Medication counselling was not routinely provided to patients in IC. A perceived lack of confidence amongst HCWs surrounding knowledge of medications and a view that many older people would not benefit from medication counselling were the two main barriers described. Similar findings have been discussed previously with the result of nurse-patient communications being criticised for often being brief and superficial in nature . Patients’ attitudes proved to be an additional barrier to medication counselling, with many feeling it was simply unnecessary. Medication counselling should be an integral part of patient care, especially in the IC setting where patients are rehabilitating and regaining skills to ensure their independence. Patient education has been shown to improve patients’ ability to remain autonomous with their medications and is frequently a part of interventions aimed at improving adherence to medicines . It has also been associated with a decreased incidence of avoidable adverse drug events post hospital discharge , therefore the importance of increasing patients’ understanding of their medicines in the IC setting cannot be underestimated considering that the goal of IC is to promote independence.
Facilitating the supply of medicines, reviewing medicines , promoting self-administration , and medication counselling  are all roles associated with pharmacists. However, it was evident that pharmacists were not integrated members of the IC multidisciplinary team as the pharmacy presence throughout the facilities was minimal. Most facilities referred to community pharmacists as being their sole pharmacy contact who served only to facilitate the supply of medicines. The clinical pharmacists who assumed enhanced pharmacist roles in IC experienced challenges integrating as part of the multidisciplinary team. This may be due to a lack of awareness of the pharmacists’ role, which has previously been identified as a barrier to pharmacist integration in such team . In those facilities without clinical pharmacy input, staff readily identified a range of roles for pharmacists that were currently being unmet. These included medicines reconciliation, liaising with primary and secondary care stakeholders, medicines appropriateness reviews and patient and staff education. Conversely, a minority of HCWs could not see a role for pharmacists in IC, despite identifying several unresolved medicines management challenges. Again, such views may be due to a misunderstanding of the role and stereotypical business orientated image traditionally associated with the profession . There is, therefore, a need for more work to evaluate the role of pharmacists within IC and to raise awareness of the roles of clinical pharmacists.
Strengths and limitations
This was the first study of its kind to report on the issue of medicines management in the IC setting. As it was qualitative in nature, the results are not intended to be generalizable to all IC facilities. Participation was voluntary, therefore it is possible that the views expressed reflected those with an interest in medicines management, however, data saturation was attained with our sample size and the views described were representative of those held by the majority of the participants. Finally, validation checks were conducted using a second researcher and consensus within the team on the final themes.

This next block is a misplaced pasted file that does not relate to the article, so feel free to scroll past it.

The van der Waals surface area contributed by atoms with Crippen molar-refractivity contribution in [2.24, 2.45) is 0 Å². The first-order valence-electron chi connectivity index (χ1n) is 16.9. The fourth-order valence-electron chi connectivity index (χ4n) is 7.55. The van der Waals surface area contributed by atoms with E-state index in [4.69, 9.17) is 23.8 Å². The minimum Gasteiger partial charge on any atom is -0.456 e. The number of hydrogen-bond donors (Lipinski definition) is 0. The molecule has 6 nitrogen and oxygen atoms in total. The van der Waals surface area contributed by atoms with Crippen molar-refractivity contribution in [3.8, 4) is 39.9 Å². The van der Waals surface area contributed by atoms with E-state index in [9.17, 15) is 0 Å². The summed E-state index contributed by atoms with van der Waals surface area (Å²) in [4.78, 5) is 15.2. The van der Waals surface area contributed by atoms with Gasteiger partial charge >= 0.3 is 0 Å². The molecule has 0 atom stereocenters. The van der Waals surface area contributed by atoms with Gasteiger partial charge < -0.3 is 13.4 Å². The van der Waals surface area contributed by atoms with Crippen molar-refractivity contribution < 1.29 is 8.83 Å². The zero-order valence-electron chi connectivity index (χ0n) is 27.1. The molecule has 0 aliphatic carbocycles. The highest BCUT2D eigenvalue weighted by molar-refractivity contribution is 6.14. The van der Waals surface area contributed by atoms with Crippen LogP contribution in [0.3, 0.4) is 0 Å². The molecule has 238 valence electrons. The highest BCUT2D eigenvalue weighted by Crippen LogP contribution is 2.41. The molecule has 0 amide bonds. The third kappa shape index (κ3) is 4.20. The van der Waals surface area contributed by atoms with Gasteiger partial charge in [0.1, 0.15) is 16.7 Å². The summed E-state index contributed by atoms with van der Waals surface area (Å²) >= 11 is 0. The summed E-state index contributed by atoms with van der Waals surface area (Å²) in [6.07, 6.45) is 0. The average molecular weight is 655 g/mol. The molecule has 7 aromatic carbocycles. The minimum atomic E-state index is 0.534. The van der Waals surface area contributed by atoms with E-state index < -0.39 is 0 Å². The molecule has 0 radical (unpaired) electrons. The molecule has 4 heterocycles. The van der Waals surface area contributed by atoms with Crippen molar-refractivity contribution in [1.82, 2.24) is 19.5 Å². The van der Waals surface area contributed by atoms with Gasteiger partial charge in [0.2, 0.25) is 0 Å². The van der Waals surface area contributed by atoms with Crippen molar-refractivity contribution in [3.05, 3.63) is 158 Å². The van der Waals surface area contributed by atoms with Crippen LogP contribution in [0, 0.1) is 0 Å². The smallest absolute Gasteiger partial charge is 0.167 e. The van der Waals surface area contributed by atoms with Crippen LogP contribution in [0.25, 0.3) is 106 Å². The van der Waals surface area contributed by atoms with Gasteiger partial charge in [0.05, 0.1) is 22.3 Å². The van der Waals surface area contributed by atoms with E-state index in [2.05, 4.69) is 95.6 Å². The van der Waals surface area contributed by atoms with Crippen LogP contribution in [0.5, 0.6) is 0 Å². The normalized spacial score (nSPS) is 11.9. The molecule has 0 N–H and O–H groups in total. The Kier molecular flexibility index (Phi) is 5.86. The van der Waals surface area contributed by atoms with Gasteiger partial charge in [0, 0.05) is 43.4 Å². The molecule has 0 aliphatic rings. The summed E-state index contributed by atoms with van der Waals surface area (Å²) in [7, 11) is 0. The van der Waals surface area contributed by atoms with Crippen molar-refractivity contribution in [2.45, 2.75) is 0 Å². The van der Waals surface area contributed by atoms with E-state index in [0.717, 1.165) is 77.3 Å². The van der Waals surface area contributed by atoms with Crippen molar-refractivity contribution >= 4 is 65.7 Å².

The expected rise in the number and proportion of older people living with chronic conditions and taking multiple medicines will put additional pressure on acute services in the coming decades. IC has been introduced in the UK as one part of the solution to managing this increasing pressure. IC facilities in NI include older established services provided within non-acute hospital settings and more recently, beds within nursing and residential homes. The latter two IC models are fraught with medicines management issues, some of which may pose safety risks to patients. The lack of pharmacy input into the IC setting has been exposed and the potential roles for pharmacists highlighted. IC provides an ideal setting for patients to regain independence and this should also include managing their medicines. Pharmacists are ideally placed to provide advice to both IC staff and patients alike and their skills could be utilised to review medications for appropriateness and help to ensure a seamless transition of care across this healthcare interface. Further work is required to define and evaluate how pharmacists can integrate with IC services.
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All authors disclose no conflicts of interest directly relevant to the content of this study. This work was supported by the Department for Employment and Learning (DEL) Northern Ireland. No other sources of funding were used to assist in the preparation of this study. The authors wish to thank all of those who generously gave their time to participate in this study.
The authors declare that they have no competing interests.
CH and CR had the original idea for the study, and with their help, AM developed the proposal and gained ethical approval. The initial data analysis was completed by AM, with a random sample of transcripts subjected to the same analysis by CR. Consensus on the interpretation of the data was reached by discussion among all three researchers (AM, CR, CH). AM wrote the first draft of the paper, CH and CR commented on subsequent drafts. All authors have read and approved the final manuscript.